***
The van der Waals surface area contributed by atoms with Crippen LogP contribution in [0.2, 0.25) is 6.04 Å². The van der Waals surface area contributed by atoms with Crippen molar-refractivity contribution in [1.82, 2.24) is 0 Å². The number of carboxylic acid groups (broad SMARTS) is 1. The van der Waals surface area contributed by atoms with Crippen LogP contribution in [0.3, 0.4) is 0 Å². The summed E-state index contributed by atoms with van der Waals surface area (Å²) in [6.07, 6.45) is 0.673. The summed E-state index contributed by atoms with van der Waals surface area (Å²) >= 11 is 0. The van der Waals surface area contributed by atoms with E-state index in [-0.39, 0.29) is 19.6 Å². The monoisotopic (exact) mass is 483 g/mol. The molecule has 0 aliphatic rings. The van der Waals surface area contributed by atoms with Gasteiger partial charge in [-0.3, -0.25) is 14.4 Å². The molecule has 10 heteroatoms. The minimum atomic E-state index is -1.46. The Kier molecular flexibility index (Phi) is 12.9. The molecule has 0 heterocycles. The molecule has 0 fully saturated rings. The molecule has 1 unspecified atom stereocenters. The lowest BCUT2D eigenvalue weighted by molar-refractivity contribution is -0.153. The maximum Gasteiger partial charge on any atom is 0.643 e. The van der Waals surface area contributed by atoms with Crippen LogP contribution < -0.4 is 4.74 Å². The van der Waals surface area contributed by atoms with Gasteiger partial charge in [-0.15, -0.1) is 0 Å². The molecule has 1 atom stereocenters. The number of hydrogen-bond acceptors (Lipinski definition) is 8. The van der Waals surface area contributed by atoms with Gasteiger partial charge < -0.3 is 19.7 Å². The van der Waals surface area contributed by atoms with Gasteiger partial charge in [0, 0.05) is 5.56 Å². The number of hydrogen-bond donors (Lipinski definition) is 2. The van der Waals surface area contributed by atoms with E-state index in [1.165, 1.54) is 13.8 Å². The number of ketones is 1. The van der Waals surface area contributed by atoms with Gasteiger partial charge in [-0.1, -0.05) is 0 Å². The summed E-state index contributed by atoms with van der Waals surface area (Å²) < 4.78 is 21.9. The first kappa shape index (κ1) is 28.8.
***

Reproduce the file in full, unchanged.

The van der Waals surface area contributed by atoms with Crippen LogP contribution in [0.2, 0.25) is 6.04 Å². The van der Waals surface area contributed by atoms with Crippen molar-refractivity contribution in [1.82, 2.24) is 0 Å². The number of carboxylic acid groups (broad SMARTS) is 1. The van der Waals surface area contributed by atoms with Crippen LogP contribution in [0.3, 0.4) is 0 Å². The summed E-state index contributed by atoms with van der Waals surface area (Å²) in [6.07, 6.45) is 0.673. The summed E-state index contributed by atoms with van der Waals surface area (Å²) >= 11 is 0. The van der Waals surface area contributed by atoms with E-state index in [-0.39, 0.29) is 19.6 Å². The monoisotopic (exact) mass is 483 g/mol. The molecule has 0 aliphatic rings. The van der Waals surface area contributed by atoms with Gasteiger partial charge in [-0.3, -0.25) is 14.4 Å². The molecule has 10 heteroatoms. The minimum atomic E-state index is -1.46. The Kier molecular flexibility index (Phi) is 12.9. The molecule has 0 heterocycles. The molecule has 0 fully saturated rings. The molecule has 1 unspecified atom stereocenters. The lowest BCUT2D eigenvalue weighted by molar-refractivity contribution is -0.153. The maximum Gasteiger partial charge on any atom is 0.643 e. The van der Waals surface area contributed by atoms with Crippen LogP contribution < -0.4 is 4.74 Å². The van der Waals surface area contributed by atoms with Gasteiger partial charge in [-0.15, -0.1) is 0 Å². The molecule has 1 atom stereocenters. The number of hydrogen-bond acceptors (Lipinski definition) is 8. The van der Waals surface area contributed by atoms with Gasteiger partial charge < -0.3 is 19.7 Å². The van der Waals surface area contributed by atoms with Gasteiger partial charge in [0, 0.05) is 5.56 Å². The number of hydrogen-bond donors (Lipinski definition) is 2. The van der Waals surface area contributed by atoms with E-state index in [1.165, 1.54) is 13.8 Å². The number of ketones is 1. The van der Waals surface area contributed by atoms with Gasteiger partial charge in [-0.1, -0.05) is 0 Å². The summed E-state index contributed by atoms with van der Waals surface area (Å²) < 4.78 is 21.9. The first kappa shape index (κ1) is 28.8.